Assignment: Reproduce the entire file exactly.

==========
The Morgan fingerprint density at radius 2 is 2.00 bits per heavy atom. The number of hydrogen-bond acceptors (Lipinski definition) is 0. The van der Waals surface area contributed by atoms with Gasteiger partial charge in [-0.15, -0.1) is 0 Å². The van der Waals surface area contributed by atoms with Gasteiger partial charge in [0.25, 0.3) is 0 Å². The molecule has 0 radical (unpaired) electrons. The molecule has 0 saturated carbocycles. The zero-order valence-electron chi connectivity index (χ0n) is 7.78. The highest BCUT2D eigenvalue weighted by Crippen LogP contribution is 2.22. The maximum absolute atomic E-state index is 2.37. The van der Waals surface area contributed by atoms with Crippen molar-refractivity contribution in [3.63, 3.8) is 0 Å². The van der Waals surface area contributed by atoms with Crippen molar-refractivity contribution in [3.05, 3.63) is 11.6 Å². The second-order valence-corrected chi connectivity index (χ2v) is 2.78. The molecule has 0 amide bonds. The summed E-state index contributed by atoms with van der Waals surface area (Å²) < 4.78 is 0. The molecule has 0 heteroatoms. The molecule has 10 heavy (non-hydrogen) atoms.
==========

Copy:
The Morgan fingerprint density at radius 2 is 2.00 bits per heavy atom. The number of hydrogen-bond acceptors (Lipinski definition) is 0. The van der Waals surface area contributed by atoms with Gasteiger partial charge in [-0.15, -0.1) is 0 Å². The van der Waals surface area contributed by atoms with Gasteiger partial charge in [0.25, 0.3) is 0 Å². The molecule has 0 radical (unpaired) electrons. The molecule has 0 saturated carbocycles. The zero-order valence-electron chi connectivity index (χ0n) is 7.78. The highest BCUT2D eigenvalue weighted by Crippen LogP contribution is 2.22. The maximum absolute atomic E-state index is 2.37. The van der Waals surface area contributed by atoms with Crippen molar-refractivity contribution in [3.63, 3.8) is 0 Å². The van der Waals surface area contributed by atoms with Crippen molar-refractivity contribution in [3.05, 3.63) is 11.6 Å². The second-order valence-corrected chi connectivity index (χ2v) is 2.78. The molecule has 0 amide bonds. The summed E-state index contributed by atoms with van der Waals surface area (Å²) < 4.78 is 0. The molecule has 0 heteroatoms. The molecule has 10 heavy (non-hydrogen) atoms.